Too easy: Yet more proof the Murfreesboro mosque protest is about bigotry and not security

If you missed the last few posts (see here and here), those protesting the new mosque/Islamic center in Murfreesboro, TN “officially” say they are merely opposed to the legal process used to vet the plan. However, when you look at their rally signs, and the comments made in the commission meeting, there is nothing but anti-Islam sentiments.

Kevin Fisher, the main guy pushing against the mosque proposal, wrote a shitty letter to the Tennessean outlining his case. Among the very few specific “concerns” he lists, he is upset that “there is [no] ref­er­ence to 9/11 on its his­tory sec­tion of its web­site.” (“It” being the Murfreesboro Islamic Center, the group trying to build the new facility.)

He didn’t elaborate on this point, which is odd, as this could mean a few different things. But I’ll make some educated guesses.

First, the reality is that virtually no church with a history section is going to mention 9/11, nor the great majority of other human events that have ever occurred. For theirs is not “History” but rather “a history”—a selective account tailored for a less-than-general purpose. (I hear Muslims don’t list 9/11 on their medical “histories” either.)

The purpose of the Center website could be anything. Maybe it aims to educate new Muslims on events they may not know about yet. (Surely they’ve heard of 9/11.) Or one of a million other things having nothing to do with 9/11.

However, I am almost certain Fisher is not looking for a “history” of any kind. He is looking for a denunciation of 9/11. He wants the Center to state that they don’t support the terror, didn’t have ties to the bombers, etc. If not this, explicitly, he wants some mention of the event because it would show that the Center is not “avoiding the subject,” ashamed to acknowledge it.

But think about how weird this request is: If the Center is truly innocent of supporting 9/11, why should it have any greater obligation to denounce it than anyone else who is innocent of that act? Again, Fisher doesn’t demand this disclaimer of other websites, church or otherwise; he himself has writings online that don’t mention 9/11. How is an innocent Muslim different from an innocent anyone-else?

I contend Fisher demands this disclaimer because he believes that simply being Muslim means that the site indeed “has something to do with 9/11”—that it is someway or another implicated in terror, etc.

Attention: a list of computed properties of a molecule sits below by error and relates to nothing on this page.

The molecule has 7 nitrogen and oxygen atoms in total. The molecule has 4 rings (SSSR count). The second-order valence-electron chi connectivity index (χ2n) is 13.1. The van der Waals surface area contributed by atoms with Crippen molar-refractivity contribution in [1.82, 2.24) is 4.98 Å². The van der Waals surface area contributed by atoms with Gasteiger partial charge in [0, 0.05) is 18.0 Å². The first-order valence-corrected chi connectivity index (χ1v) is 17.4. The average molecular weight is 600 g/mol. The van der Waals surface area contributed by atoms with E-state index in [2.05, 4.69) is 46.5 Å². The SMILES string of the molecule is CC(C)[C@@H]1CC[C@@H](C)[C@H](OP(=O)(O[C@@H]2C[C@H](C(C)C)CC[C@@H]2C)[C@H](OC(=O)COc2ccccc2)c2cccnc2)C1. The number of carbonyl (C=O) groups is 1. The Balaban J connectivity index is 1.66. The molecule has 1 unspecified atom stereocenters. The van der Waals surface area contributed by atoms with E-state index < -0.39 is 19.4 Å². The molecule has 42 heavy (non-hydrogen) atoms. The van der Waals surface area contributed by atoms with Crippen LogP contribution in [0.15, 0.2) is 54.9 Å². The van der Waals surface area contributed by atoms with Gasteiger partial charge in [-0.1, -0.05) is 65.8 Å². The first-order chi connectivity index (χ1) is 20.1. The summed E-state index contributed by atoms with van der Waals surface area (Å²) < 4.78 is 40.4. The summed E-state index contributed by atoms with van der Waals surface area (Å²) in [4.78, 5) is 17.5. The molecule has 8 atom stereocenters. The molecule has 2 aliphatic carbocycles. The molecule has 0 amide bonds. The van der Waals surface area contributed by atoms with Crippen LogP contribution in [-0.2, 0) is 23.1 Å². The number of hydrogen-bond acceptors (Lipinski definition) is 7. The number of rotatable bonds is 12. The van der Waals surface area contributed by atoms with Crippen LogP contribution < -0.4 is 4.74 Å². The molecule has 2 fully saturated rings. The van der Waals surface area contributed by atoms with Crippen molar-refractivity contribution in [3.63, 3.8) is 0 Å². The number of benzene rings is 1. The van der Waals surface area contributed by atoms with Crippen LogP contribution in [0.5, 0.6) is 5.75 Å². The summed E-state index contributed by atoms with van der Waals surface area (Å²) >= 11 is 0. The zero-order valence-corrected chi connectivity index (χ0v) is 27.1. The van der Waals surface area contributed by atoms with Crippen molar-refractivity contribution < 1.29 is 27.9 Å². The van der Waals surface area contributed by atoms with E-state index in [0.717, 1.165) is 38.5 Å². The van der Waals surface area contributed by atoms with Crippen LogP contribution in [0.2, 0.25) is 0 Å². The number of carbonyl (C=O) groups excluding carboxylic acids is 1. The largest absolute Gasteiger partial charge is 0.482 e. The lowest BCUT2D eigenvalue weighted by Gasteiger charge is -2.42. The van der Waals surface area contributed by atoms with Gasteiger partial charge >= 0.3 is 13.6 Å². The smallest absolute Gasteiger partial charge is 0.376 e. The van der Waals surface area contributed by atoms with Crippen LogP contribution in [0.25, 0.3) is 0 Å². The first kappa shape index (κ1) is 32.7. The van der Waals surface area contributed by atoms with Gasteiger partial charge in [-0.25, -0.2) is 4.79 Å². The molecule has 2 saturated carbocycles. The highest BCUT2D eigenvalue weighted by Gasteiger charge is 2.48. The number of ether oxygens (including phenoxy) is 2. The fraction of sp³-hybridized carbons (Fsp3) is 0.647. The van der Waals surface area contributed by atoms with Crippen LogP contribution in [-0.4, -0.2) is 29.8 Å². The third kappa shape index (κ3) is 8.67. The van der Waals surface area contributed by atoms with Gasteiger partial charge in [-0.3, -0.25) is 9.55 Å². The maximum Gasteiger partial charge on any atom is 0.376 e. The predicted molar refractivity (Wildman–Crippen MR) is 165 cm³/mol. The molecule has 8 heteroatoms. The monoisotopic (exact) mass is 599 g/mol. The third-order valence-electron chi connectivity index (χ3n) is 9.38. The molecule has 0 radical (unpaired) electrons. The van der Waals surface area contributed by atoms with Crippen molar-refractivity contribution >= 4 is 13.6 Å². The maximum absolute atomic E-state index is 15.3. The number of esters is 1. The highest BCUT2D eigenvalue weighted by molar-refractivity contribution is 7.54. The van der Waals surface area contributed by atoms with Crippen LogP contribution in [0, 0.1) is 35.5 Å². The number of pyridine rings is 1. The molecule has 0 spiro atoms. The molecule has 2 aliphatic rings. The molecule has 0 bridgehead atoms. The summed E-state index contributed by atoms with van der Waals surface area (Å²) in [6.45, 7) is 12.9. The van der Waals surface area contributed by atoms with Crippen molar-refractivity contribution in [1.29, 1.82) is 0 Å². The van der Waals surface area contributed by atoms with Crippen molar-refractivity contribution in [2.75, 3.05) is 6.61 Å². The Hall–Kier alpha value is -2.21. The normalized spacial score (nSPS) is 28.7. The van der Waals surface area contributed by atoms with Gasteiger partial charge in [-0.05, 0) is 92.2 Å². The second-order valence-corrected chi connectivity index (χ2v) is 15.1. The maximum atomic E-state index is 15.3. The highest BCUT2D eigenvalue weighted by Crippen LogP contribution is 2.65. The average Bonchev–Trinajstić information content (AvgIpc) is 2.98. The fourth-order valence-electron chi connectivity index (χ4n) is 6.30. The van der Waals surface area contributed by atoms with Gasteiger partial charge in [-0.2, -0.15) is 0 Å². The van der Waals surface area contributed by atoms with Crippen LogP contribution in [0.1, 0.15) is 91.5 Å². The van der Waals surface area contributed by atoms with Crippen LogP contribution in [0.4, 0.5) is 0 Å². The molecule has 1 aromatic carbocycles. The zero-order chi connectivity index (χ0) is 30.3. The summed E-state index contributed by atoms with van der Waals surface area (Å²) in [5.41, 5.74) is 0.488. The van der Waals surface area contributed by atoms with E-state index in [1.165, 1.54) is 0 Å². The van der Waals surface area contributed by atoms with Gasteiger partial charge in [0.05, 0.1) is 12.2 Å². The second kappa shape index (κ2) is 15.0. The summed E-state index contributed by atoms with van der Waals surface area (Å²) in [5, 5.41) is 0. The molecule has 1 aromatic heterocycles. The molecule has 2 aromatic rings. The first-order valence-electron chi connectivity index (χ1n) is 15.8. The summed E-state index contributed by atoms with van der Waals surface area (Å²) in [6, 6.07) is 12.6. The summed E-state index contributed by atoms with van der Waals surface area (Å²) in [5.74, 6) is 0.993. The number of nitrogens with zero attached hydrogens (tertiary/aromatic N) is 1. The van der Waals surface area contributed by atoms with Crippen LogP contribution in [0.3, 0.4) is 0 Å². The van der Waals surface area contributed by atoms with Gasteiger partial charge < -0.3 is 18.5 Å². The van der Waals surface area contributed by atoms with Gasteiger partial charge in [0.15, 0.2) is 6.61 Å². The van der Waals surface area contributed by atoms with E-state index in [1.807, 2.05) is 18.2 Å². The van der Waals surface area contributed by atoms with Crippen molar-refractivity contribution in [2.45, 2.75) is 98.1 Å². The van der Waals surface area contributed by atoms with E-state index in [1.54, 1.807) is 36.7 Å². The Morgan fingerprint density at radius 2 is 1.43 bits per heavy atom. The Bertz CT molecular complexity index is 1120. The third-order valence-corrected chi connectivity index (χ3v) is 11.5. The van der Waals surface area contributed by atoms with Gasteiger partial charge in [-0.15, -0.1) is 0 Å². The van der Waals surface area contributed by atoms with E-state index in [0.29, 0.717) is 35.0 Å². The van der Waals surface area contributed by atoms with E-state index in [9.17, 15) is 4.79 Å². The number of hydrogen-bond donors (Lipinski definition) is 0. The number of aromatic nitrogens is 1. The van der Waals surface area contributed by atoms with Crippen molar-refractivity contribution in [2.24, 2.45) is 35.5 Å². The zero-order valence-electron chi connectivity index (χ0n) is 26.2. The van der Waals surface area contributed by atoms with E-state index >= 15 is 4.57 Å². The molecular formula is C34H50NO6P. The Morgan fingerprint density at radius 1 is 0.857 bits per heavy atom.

Let me be clear. I’m not saying Fisher finds the Muslims guilty. By analogy: Many readers have found themselves in a restaurant sitting with someone who is rude to the server. We are not guilty of this behavior, but we usually feel some responsibility to apologize on its behalf—as if saying nothing would be to condone it. At least, we have more responsibility than someone at another table, or who had the same table last week, or a grocery clerk in Holland.

At best, Fisher is acting like a server who wants this apology and hasn’t gotten it. His request only makes sense on the assumption that the Center Muslims are at least responsible in a way that other Americans are not.

Let me put this another way. Demanding the statement only makes sense if Fisher is unprepared to accept such a statement in the first place. Think about it: If Fisher were sincerely prepared to accept the Center’s plea of “innocence,” such a plea would be neither necessary nor sufficient. You might take the word of someone who tells you they aren’t a murderer (or a murder-supporter), if, for whatever oddball reason, they brought up the subject. But if you already assume they might be guilty, surely a paltry verbal assurance won’t be enough to make you feel secure: “Oh, you’re not going to chop off my head, you say? Shit, I really thought you might. OK, works for me!” Of course a guilty person will claim innocence; a suspect’s own assurances are worthless for evidentiary purposes.

* * *

This gives further lie to Fisher’s and the other protester’s claims that they are disinterestedly “investigating” the Muslims for security purposes, e.g. “We don’t hate anyone for their religion, we just want to vet them before the mosque gets the go-ahead.” Not so. Fisher’s expectation of a 9/11 disclaimer is insane unless he has already made up his mind that they are “bad guys.” Again, since there is nothing about this group that tells Fisher they are “bad guys” except for the fact that they are Muslim—this is plain and simple religious bigotry.

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2 responses to “Too easy: Yet more proof the Murfreesboro mosque protest is about bigotry and not security

  1. It always makes me happy to see people online who can see through the untruths these bigots put out. It is very important to me that such dishonest bigots do not end up in public office. That is why I am so happy that the 6th district (which includes Murfreesboro) has a candidate who stands for honor and the courage to speak the truth, even if politically unpopular. I list his website in case anyone wants to read more.

  2. The only reason to oppose this Islamic Centre is because people are blaming all Muslims for 9/11 or are accusing all Muslims of being terrorist or terrorist supporters. This is stereotyping pure and simple. The arguments that it is offensive in this location and that if those behind the project where really moderate they would move it. The proposed Islamic Centre is only offensive if you believe the statement that all Muslims bare responsibility for 9/11. Moving the Islamic Centre would be giving in and appeasing prejudice and bigotry and would only lead to more discrimination. I hope that those who are behind this project go forward with it in the location they have proposed.

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